Digitisation is not only affecting more and more sectors of the economy, it is increasingly affecting the public sector. This means that decision makers within the ministries must now develop a strategy for handling the issue. This topic has been addressed by Gartner, the well-known American market research institute that conducted a survey of more than 3,000 CIOs from 98 countries. Because around 15 percent of the respondents came from the public sector, the results allow some interesting conclusions to be drawn about this area.
Data management: the most important investment area for the public sector
The survey outcomes clearly show that digitisation plays a significant role, especially in the public sector. For that group of respondents, 18 percent said that digital transformation is the main challenge facing their agency. This proportion is higher than the response from those in private enterprise. Another question concerned which technologies these decision makers invested in the most. Here, cloud services ranked first with 19 percent, followed by business intelligence, infrastructure and data centres. All these priority areas fall within the data management category, so it is clear that simple and efficient management of data is an important issue for public authorities.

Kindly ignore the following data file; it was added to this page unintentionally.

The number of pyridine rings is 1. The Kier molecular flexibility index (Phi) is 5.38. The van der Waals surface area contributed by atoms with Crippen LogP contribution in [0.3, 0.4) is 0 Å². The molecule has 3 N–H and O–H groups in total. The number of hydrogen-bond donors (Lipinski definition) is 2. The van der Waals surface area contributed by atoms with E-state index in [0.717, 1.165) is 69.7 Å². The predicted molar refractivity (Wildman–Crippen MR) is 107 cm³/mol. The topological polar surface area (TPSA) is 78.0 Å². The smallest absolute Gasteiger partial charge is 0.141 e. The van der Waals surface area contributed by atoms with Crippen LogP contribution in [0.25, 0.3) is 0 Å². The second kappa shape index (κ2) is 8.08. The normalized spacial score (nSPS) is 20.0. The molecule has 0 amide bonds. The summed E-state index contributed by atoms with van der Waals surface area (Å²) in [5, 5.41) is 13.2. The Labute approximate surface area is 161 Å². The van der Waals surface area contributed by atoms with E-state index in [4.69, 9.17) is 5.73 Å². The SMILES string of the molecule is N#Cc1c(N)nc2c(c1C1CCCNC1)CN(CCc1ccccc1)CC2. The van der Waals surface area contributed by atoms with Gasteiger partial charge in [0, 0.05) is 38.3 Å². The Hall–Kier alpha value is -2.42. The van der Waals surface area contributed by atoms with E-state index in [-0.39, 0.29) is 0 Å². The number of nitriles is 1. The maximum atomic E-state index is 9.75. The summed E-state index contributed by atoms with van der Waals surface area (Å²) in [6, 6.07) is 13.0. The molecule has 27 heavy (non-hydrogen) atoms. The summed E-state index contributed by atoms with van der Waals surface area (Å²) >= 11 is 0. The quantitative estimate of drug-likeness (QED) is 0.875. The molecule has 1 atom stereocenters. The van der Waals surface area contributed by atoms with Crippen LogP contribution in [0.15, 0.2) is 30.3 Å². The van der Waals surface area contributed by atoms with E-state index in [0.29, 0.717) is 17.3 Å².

Good data management promotes more efficient working practices
Public offices have to process large amounts of data. It is therefore obvious that sensible data management makes working practices significantly more efficient. Digitisation of documents considerably reduces the administrative workload, but it is important to have a reliable and efficient infrastructure to achieve this. Some authorities rely on their own servers, but data storage in the cloud is becoming increasingly popular. Both alternatives must be grounded upon easy access to the data. This demands suitable interfaces that can allow seamless access and data exchange throughout the working day. This data is not only important for internal processes; it must also be available to provide citizens with information. Again, this is relatively easily achieved with sensible structures for digital data management, and will help to maintain a high level of user-friendliness where it is most appropriate and will be most appreciated.
This article was originally published on LinkedIn.